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Britain's police forces are cutting back on hundreds of officers to help meet the annual cost of a pension scheme t...
Britain's police forces are cutting back on hundreds of officers to help meet the annual cost of a pension scheme that has spiralled to£1bn, reported The Sunday Times (p15).

Staffordshire, Cleveland and North Yorkshire are among the forces that have been forced to shed officers, some in frontline positions, despite the fact they have experinced an increase in violent crime.

Staffordshire is in the process of shedding 150 officers and at least a further support staff, despite the amount of violent crime in the area rising by 30% last year.

'I am going through a process of reducing staff here, caused in the main by the fact that my pension budget is so high, and the difficulty is that I don't have a lot of control over it,' said John Giffard, chief constable of Staffordshire Police and spokesman on pensions for the Association of Chief Police Officers.

'Chief constables are doing their best to protect frontline policing but I suspect there is not a lot left to cut out, and the predictions are that the pensions budget will go up. The problem has been going on for some time and it has been called a pensions timebomb.'

The crisis has arisen because there is no police pension fund. Although serving officers contribute 11% of salary towards their pension, payments to retired officers come out of the same cash pot as daily policing. The same problem has arisn in the fire service and the military for similar reasons.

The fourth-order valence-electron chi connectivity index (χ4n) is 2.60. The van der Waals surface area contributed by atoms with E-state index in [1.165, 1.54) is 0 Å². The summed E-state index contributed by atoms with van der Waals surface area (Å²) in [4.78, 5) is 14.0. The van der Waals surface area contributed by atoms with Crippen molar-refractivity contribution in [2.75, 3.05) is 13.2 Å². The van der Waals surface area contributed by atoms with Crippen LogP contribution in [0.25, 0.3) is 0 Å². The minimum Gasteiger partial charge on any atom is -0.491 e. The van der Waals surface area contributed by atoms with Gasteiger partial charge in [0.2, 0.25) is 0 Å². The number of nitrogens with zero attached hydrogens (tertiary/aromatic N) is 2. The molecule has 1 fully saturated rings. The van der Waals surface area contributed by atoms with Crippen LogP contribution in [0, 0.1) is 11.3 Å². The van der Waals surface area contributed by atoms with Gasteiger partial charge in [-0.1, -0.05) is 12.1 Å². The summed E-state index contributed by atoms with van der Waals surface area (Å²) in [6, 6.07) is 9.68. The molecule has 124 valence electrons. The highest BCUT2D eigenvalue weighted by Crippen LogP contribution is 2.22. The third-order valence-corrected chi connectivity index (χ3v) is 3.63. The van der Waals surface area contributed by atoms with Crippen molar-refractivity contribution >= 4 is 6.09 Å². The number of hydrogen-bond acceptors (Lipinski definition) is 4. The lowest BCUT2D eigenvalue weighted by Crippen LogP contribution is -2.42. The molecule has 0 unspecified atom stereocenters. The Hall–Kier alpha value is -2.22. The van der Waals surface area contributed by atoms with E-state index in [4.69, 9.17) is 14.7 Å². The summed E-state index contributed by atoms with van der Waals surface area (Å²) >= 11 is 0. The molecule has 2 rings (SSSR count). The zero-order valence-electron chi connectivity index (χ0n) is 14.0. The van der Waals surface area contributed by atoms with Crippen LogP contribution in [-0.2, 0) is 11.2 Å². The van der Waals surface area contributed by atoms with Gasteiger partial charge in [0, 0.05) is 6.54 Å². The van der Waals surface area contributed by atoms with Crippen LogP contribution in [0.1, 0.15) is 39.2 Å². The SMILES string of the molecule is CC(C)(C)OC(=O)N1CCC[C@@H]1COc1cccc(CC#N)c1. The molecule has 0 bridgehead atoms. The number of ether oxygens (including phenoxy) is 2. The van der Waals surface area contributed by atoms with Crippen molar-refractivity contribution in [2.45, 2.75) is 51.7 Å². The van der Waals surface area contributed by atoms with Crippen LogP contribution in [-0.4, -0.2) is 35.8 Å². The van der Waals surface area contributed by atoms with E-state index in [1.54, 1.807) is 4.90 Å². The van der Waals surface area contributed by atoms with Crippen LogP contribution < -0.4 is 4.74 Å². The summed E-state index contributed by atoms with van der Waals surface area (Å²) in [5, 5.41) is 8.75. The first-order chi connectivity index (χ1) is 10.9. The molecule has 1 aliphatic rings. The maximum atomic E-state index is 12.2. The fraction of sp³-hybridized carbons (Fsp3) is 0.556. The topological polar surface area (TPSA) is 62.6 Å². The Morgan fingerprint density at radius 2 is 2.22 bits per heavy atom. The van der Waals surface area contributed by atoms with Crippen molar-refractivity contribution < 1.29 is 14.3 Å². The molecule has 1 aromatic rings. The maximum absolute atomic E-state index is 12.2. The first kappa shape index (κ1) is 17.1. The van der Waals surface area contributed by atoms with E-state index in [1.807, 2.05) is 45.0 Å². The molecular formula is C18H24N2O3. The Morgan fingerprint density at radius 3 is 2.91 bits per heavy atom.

In 1989-90 the national police pension bill stood at£285m, or 6.9% of the total policing budget. Today it is just over£1bn, or 14.5% of the total budget. The increase represents the equivalent of an extra 10,000 officers.

The rise has been fuelled by an increase in the rate of retirements - about a third of which are on medical grounds - and by the fact that police pensioners are living longer.

Humberside spends the highest proportion of its budget on pensions, with the cost rising from 18% in 1999 to an estimated 20%, or£23 million, for the current financial year.

The increase accounts, in part, for the loss of 89 officers, although the jobs are mainly office-based. In North Yorkshire, where at least 16% of expenditure goes on pensions, the number of retired officers has surpassed the number on active duty.

A home office spokesman said: 'We are acutely aware of the problem surrounding the current pension arrangements for police and obviously the growing expenditure on them. It is a very complex area and cannot be rushed, but it obviously needs to be resolved.'

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